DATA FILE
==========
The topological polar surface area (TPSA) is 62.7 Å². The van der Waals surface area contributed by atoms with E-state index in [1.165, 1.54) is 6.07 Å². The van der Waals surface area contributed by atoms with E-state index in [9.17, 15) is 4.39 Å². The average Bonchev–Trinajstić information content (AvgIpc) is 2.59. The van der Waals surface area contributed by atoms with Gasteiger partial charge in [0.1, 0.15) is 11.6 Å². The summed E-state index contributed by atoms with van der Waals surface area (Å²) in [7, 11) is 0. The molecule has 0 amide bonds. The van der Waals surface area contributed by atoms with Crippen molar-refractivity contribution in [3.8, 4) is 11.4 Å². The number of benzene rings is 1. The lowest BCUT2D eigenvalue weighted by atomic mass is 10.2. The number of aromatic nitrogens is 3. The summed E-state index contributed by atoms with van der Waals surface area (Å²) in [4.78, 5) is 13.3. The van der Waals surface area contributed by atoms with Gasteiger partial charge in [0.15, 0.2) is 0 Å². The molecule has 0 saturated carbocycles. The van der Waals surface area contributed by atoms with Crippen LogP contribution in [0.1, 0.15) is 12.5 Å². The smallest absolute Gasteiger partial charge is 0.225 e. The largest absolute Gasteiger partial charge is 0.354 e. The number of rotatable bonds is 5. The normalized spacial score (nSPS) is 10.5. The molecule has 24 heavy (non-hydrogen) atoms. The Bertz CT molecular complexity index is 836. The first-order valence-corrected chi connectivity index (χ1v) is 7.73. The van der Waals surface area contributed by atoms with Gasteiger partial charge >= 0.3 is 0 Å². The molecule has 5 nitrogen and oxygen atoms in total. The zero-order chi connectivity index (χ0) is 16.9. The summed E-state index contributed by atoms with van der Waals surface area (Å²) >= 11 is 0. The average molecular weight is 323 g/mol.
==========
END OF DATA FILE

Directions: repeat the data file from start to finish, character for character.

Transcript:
The topological polar surface area (TPSA) is 62.7 Å². The van der Waals surface area contributed by atoms with E-state index in [1.165, 1.54) is 6.07 Å². The van der Waals surface area contributed by atoms with E-state index in [9.17, 15) is 4.39 Å². The average Bonchev–Trinajstić information content (AvgIpc) is 2.59. The van der Waals surface area contributed by atoms with Gasteiger partial charge in [0.1, 0.15) is 11.6 Å². The summed E-state index contributed by atoms with van der Waals surface area (Å²) in [7, 11) is 0. The molecule has 0 amide bonds. The van der Waals surface area contributed by atoms with Crippen molar-refractivity contribution in [3.8, 4) is 11.4 Å². The number of benzene rings is 1. The lowest BCUT2D eigenvalue weighted by atomic mass is 10.2. The number of aromatic nitrogens is 3. The summed E-state index contributed by atoms with van der Waals surface area (Å²) in [4.78, 5) is 13.3. The van der Waals surface area contributed by atoms with Gasteiger partial charge in [0.15, 0.2) is 0 Å². The molecule has 0 saturated carbocycles. The van der Waals surface area contributed by atoms with Crippen LogP contribution in [0.1, 0.15) is 12.5 Å². The smallest absolute Gasteiger partial charge is 0.225 e. The largest absolute Gasteiger partial charge is 0.354 e. The number of rotatable bonds is 5. The normalized spacial score (nSPS) is 10.5. The molecule has 24 heavy (non-hydrogen) atoms. The Bertz CT molecular complexity index is 836. The first-order valence-corrected chi connectivity index (χ1v) is 7.73. The van der Waals surface area contributed by atoms with Gasteiger partial charge >= 0.3 is 0 Å². The molecule has 5 nitrogen and oxygen atoms in total. The zero-order chi connectivity index (χ0) is 16.9. The summed E-state index contributed by atoms with van der Waals surface area (Å²) >= 11 is 0. The average molecular weight is 323 g/mol.